Recent research by Max Ferlauto, PhD candidate at the University of Maryland Entomology Department, and others is helping to guide the steps people can take to preserve hibernating insects in our yards. We’ve known for a while that it is important to leave the leaves. His research underscores the need to leave leaf litter on the landscape. Ferlauto found that bagging up leaf litter reduced moth emergence from winter hibernation by almost half. He also reported that shredding and mulching leaves destroyed the insects clinging to the leaves and was almost as bad for biodiversity as bagging up the leaves. The study noted that it is important to keep intact leaves on the ground because the leaves serve as a “blanket for insects.” Some insects literally wrap themselves up in the leaf litter, but others burrow into the soil. Ferlauto found that areas where the leaves were removed had reduced capacity for temperature buffering.
If you are interested in supporting local insect populations, there are simple steps to take. Here’s a list of 10 things you can do to improve insect habitat where you live.
- Plant native plants
Where possible, purchase local plants that are grown from seed and that are not cultivars.
- Reduce the size of your lawn
Once established, native plants require less water and reduce the need to use herbicides.
- Remove invasive plants
Invasive plants outcompete the native plants that insects depend upon.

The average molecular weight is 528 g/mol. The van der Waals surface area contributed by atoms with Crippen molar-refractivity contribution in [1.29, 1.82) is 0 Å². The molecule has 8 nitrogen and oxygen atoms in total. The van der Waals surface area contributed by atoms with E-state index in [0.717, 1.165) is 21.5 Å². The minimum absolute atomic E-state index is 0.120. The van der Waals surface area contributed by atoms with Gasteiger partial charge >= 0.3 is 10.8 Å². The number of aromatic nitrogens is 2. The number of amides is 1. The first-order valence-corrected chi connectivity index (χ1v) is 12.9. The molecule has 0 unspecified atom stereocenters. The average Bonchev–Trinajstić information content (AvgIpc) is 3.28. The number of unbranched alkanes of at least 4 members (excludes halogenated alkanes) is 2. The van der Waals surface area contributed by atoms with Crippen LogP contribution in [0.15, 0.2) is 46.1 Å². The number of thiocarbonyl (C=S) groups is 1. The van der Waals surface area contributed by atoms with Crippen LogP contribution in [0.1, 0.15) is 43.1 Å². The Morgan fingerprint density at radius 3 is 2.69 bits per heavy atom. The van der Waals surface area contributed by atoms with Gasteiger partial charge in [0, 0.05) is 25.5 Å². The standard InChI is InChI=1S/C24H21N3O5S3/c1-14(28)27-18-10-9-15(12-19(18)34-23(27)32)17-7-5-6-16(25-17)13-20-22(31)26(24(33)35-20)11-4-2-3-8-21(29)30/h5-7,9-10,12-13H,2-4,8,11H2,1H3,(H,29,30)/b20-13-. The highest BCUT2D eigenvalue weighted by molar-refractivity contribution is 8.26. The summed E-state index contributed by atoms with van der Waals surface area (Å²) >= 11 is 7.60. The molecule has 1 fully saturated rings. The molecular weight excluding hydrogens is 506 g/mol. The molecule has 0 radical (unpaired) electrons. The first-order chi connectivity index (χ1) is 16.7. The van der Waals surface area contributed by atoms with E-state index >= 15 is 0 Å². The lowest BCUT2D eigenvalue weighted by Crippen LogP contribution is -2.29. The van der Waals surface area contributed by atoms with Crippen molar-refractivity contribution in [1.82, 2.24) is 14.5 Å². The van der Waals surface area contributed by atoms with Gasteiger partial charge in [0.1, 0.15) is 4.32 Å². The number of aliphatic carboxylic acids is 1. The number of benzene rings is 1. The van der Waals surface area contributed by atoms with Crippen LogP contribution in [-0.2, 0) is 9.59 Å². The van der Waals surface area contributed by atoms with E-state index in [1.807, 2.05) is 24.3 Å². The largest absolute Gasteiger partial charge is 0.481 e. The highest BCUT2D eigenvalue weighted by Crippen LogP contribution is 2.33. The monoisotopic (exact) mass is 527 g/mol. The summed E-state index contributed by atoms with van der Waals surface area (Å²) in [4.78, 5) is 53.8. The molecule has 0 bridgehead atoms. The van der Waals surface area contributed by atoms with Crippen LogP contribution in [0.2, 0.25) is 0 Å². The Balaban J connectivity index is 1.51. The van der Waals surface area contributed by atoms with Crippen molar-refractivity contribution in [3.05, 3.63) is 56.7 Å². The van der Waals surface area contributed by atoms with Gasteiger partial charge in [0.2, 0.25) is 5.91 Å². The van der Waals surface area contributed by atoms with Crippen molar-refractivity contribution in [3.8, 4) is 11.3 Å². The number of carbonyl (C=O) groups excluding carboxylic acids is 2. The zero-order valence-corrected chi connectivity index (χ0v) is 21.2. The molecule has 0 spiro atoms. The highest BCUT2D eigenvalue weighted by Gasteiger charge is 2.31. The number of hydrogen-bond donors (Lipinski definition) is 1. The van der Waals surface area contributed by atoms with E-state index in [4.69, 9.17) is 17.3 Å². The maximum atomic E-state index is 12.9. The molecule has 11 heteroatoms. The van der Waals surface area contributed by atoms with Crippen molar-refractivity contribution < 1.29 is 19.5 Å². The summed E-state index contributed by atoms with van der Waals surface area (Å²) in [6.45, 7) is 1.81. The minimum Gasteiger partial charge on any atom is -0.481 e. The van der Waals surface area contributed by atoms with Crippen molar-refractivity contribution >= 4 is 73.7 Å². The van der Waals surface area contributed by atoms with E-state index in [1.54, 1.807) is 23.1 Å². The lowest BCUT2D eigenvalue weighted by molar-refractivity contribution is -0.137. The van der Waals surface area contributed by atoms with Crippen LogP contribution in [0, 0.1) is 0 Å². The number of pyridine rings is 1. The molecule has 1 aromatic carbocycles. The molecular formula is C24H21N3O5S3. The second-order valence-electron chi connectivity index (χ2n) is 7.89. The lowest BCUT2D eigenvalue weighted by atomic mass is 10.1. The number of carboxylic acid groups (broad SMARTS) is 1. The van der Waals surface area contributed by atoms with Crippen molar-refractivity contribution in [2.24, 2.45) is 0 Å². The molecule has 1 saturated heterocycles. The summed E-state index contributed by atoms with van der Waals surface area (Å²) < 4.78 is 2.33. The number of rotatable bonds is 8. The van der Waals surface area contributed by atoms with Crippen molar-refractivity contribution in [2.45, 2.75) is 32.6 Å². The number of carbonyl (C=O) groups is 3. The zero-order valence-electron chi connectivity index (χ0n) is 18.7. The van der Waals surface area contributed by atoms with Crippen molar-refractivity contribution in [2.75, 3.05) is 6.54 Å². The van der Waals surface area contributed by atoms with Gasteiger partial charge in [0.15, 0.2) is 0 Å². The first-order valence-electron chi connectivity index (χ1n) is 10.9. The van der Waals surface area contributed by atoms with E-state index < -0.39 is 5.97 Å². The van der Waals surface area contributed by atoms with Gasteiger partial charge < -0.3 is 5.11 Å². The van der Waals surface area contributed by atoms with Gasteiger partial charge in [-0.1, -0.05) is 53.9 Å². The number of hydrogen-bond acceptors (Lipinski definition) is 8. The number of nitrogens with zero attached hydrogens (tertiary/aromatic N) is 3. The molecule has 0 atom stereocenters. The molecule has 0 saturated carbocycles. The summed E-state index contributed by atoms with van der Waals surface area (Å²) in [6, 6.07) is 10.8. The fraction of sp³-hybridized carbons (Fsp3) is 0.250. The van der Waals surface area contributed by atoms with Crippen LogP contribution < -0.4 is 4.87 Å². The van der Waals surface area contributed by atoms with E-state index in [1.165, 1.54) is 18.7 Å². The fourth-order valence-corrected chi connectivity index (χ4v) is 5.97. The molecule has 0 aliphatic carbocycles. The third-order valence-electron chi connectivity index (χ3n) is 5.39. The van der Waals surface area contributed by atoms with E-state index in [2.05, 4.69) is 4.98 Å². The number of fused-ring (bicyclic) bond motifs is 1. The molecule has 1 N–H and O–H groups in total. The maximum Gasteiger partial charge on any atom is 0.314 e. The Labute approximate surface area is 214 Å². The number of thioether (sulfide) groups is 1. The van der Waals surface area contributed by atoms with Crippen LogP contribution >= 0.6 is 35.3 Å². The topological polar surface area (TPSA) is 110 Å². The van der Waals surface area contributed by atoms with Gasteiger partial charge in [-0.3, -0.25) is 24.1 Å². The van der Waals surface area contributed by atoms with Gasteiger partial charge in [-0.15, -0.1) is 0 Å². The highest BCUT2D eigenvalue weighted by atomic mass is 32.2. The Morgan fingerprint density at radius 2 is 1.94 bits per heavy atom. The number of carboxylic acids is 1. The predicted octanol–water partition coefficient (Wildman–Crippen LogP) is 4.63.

- Dim the lights
Artificial light increases the risk of predation for moths and other nocturnal species and reduces reproductive capacity of others, such as fireflies.
- Oppose mosquito spraying
Spraying for insects reduces populations of beneficial species as well. And mosquitoes serve as a main food source for bats, many of which are also experiencing population declines.
- Don’t use bug zappers or fly ribbons
These products indiscriminately kill both beneficial and pest insects. And fly ribbons can be sticky enough to trap and kill small birds.
- Leave the leaves and hollow plant stems
Leaves and hollow plant stems provide critical overwintering habitat for insects such as bees and wasps. While it may be tempting to “clean up” the yard once it begins to warm up outside, wait until temperatures are consistently above 50 degrees. The longer you can wait, the more time you give insects time to emerge.
- Add rock or brush piles
Rock or brush piles provide critical winter habitat for adult butterflies such as the mourning cloak as well as for many species of beetles, millipedes, snails and spiders.
- Participate in No Mow May
No Mow May is an effort to encourage people to delay mowing long enough for flowers in their lawns bloom to support pollinators in the spring.
- Tell your friends and neighbors
One yard that is insect-friendly helps. Neighborhoods of insect-friendly yards are even better. To stem the decline of insect populations we’ll need to work together across cities, counties and states to provide quality habitat.
If your neighbors make a fuss…tell them “It’s not messy…it’s Nature.” And then start a conversation about the importance of supporting wildlife in our own yards.
Laura Kammin is a Natural Resources Specialist with the National Great Rivers Research and Education Center. She formerly held positions at Illinois-Indiana Sea Grant, University of Illinois Extension, Prairie Rivers Network and the Illinois Natural History Survey. She received her master’s degree in wildlife ecology from the University of Illinois, Urbana-Champaign.